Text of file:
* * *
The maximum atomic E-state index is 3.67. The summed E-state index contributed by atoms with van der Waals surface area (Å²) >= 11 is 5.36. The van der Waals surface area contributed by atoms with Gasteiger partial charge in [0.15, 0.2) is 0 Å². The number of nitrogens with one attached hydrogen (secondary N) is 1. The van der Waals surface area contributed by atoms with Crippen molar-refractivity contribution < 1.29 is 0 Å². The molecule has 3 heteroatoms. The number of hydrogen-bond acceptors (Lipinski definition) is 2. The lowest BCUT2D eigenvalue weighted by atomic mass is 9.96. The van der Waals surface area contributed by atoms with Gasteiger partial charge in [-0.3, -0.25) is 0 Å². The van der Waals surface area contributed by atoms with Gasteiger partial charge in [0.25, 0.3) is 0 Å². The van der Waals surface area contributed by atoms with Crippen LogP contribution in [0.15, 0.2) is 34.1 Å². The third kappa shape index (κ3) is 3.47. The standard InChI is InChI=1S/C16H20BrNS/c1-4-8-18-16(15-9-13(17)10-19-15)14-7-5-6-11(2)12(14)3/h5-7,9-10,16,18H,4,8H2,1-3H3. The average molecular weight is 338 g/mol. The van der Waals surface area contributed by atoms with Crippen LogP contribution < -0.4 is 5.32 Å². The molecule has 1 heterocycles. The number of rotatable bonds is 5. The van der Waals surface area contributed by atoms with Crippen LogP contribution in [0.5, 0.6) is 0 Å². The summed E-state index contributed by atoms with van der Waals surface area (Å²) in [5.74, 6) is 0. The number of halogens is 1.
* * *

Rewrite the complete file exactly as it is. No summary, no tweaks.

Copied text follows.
The maximum atomic E-state index is 3.67. The summed E-state index contributed by atoms with van der Waals surface area (Å²) >= 11 is 5.36. The van der Waals surface area contributed by atoms with Gasteiger partial charge in [0.15, 0.2) is 0 Å². The number of nitrogens with one attached hydrogen (secondary N) is 1. The van der Waals surface area contributed by atoms with Crippen molar-refractivity contribution < 1.29 is 0 Å². The molecule has 3 heteroatoms. The number of hydrogen-bond acceptors (Lipinski definition) is 2. The lowest BCUT2D eigenvalue weighted by atomic mass is 9.96. The van der Waals surface area contributed by atoms with Gasteiger partial charge in [-0.3, -0.25) is 0 Å². The van der Waals surface area contributed by atoms with Gasteiger partial charge in [0.25, 0.3) is 0 Å². The van der Waals surface area contributed by atoms with Crippen LogP contribution in [0.15, 0.2) is 34.1 Å². The third kappa shape index (κ3) is 3.47. The standard InChI is InChI=1S/C16H20BrNS/c1-4-8-18-16(15-9-13(17)10-19-15)14-7-5-6-11(2)12(14)3/h5-7,9-10,16,18H,4,8H2,1-3H3. The average molecular weight is 338 g/mol. The van der Waals surface area contributed by atoms with Crippen LogP contribution < -0.4 is 5.32 Å². The molecule has 1 heterocycles. The number of rotatable bonds is 5. The van der Waals surface area contributed by atoms with Crippen LogP contribution in [0.5, 0.6) is 0 Å². The summed E-state index contributed by atoms with van der Waals surface area (Å²) in [5.74, 6) is 0. The number of halogens is 1.